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Incentive-based policies have been shown to be powerful in many areas of behavior, but have rarely been tested in the sexual domain. The Rewarding Sexually Transmitted Infection Prevention and Control in Tanzania (RESPECT) study is a randomized controlled trial testing the hypothesis that a system of rapid feedback and positive reinforcement that uses cash as the primary incentive can be used to reduce risky sexual activity among young people, male and female, who are at high risk of HIV infection. The study enrolled 2,399 participants in 10 villages in rural southwest Tanzania. The intervention arm received conditional cash transfers that depended on negative results of periodic screenings for sexually transmitted infections, an objectively measured marker for risky sexual behavior. The intervention arm was further divided into two subgroups, one receiving a high value payment of up to $60 over the course of the study ($20 payments every four months) and the other receiving a lower value payment of up to $30 ($10 payments every four months). At the end of the one year of intervention, the results showed a significant reduction in sexually transmitted infections in the group that was eligible for the $20 payments every four months, but no such reduction was found for the group receiving the $10 payments. The effects were stronger among the lower socioeconomic and higher risks groups. The results of a post-intervention follow-up survey conducted one year after discontinuing the intervention indicate a sustained effect among males, but not among females.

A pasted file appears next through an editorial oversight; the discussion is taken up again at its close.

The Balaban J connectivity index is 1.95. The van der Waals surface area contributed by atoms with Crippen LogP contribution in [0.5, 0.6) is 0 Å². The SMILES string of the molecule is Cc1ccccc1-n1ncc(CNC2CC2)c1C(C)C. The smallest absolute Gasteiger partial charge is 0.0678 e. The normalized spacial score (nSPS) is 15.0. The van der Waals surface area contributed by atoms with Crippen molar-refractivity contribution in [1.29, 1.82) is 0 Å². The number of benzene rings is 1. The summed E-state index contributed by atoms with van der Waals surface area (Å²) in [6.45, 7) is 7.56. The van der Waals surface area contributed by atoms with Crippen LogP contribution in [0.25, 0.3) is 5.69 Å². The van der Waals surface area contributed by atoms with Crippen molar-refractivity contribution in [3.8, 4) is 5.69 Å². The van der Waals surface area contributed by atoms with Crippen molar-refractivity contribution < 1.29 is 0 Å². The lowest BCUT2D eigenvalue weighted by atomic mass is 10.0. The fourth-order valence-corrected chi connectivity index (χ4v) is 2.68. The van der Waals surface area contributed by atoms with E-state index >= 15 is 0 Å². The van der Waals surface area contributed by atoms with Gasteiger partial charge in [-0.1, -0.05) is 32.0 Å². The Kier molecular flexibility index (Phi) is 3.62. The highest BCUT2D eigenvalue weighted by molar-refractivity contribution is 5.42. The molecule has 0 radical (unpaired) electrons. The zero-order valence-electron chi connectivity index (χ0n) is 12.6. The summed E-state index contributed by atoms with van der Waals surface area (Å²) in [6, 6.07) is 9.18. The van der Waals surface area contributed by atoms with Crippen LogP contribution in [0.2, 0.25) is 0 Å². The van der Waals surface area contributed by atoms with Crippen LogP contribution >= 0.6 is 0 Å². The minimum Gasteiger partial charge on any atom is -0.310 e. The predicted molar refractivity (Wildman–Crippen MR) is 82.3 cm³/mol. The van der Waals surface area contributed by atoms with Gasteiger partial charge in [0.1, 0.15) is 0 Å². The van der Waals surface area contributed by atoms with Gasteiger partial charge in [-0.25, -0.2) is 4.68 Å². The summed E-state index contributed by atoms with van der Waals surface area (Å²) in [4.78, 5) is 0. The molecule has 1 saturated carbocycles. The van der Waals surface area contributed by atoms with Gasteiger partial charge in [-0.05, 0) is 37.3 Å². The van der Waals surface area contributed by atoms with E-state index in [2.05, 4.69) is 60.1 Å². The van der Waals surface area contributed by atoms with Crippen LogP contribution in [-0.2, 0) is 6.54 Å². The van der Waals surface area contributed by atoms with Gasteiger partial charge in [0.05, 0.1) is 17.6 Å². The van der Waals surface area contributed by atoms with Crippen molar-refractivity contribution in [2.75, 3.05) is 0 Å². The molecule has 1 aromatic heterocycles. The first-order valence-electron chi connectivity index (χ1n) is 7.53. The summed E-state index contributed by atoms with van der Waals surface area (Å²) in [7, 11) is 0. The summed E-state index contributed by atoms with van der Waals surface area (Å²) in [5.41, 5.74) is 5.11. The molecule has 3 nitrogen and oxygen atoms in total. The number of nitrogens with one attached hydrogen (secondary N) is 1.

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Author/s: Damien de Walque; William H. Dow; Rose Nathan
Countries: Tanzania
Date of Publication: March 2015

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